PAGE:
Saturday, February 25, 2012

Responsibility and the Art of Hurtful Dodging

Try as we might, there is really no way to avoid responsibility.  It will always settle, like water, into a low place if that is all we can aspire to.  This is sometimes a hard-won lesson for many college students and their families.  In the boiling kettle that is emerging adulthood many students encounter experiences with responsibility, whether they themselves assume that responsibility or not.  Some have difficulties with roommates but retreat into silence or sticky note communications, or perhaps ask to be reassigned to another room.  Some skip class too often and also try to skip out on the inevitable conversation about grades.  Some overindulge in partying or any of the innumerable forms of gluttony, then pass along troubles to others through distractions and problems with sleep or health or relationships or the law.  But no matter the manifestation someone, somewhere, will always pay.  Sometimes the student will pay, but maybe much, much later in life.  Sometimes it is the parents who pay.  Sometimes, when the water is allowed to gather in the lowest place possible, it will be someone who wasn't really expecting this but finally says "Enough!"  That might be a friend, or a judicial affairs officer, or a counselor, or the court.

That teenagers and young adults attempt such maneuvering is nothing new, of course.  Somewhere deep in a French cave there is probably a drawing of a hungry and worried Neanderthal parent trying to rouse a hairy teen from slumber on a warm rock, as a herd of juicy beasts passes by their dwelling.  Hey, at least they didn't have cell phones!  This form of dodging is well known by all of us, because we all tried it and either learned the easy way or the hard way that it doesn't work too well.  What does appear to be a more recent phenomenon is older adults, those who are responsible for guiding the young into successful adulthood, engaging in their own dodging, and with atrocious consequences for themselves and their charges.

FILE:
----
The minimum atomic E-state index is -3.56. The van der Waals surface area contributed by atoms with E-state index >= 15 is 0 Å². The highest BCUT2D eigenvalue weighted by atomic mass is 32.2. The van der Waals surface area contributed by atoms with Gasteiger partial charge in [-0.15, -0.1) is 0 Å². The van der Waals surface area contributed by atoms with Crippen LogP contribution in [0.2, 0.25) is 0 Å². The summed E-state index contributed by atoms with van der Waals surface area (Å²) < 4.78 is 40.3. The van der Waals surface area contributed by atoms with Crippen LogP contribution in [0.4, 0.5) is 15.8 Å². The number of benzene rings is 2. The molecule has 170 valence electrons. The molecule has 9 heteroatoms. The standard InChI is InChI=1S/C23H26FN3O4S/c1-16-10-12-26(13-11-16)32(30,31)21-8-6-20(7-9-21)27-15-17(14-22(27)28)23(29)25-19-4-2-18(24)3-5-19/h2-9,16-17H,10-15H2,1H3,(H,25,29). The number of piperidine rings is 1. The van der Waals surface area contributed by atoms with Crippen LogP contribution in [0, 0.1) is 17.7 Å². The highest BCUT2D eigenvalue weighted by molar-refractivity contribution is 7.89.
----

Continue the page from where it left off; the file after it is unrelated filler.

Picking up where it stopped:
Most folks who work in higher education environs can cite examples of parents who did not or could not say "Enough!" and hold their adult children responsible.  Perhaps oddly given the term, what has been called the "helicopter parent", the parent who hovers over schools and other systems, and strikes with ferocity when the institution "didn't do its job correctly", is frequently an example of a parent who is failing to hold students responsible, especially for rather ordinary problem solving.  Just as the hairy Neanderthal teen can throw a spear, so the college student can pick up a telephone and assert themselves with others.  Rather than use the "helicopter" metaphor perhaps we should try the term "nursemaid".

To be fair, it is not just parents who err in this way.  It is the rest of us older adults as well.  When any of us involved in higher education (or any of our society's institutions for that matter) fail to draw a line in behavior, and fail to apply the natural consequences we ourselves would face were we to behave in similar fashion, we engage in hurtful dodging.  We enable continued unethical conduct when we let the water pass downward to someone else, perhaps even some unfortunate soul in the distant future.  It takes courage for anyone, in any sector of our culture, to confront hazing, or alcohol abuse, or sexual assault, or tampering of elections, or hatred and bigotry.  There are always those who perpetuate these social ills, and they fight us.

But confront we must.  Some in higher education enable because they have difficulty watching a young person suffer in a mess of their own creation.  Sometimes this is done in the name of "student development".  This tendency is not only myopic but also dangerous, because by dodging in this way we ensure that someone, somewhere will pay, and often with a much less attractive outcome.  Students must directly learn from their own experiences, and sometimes this involves discomfort, pain and loss.  Let's not get in the way of this most precious form of learning.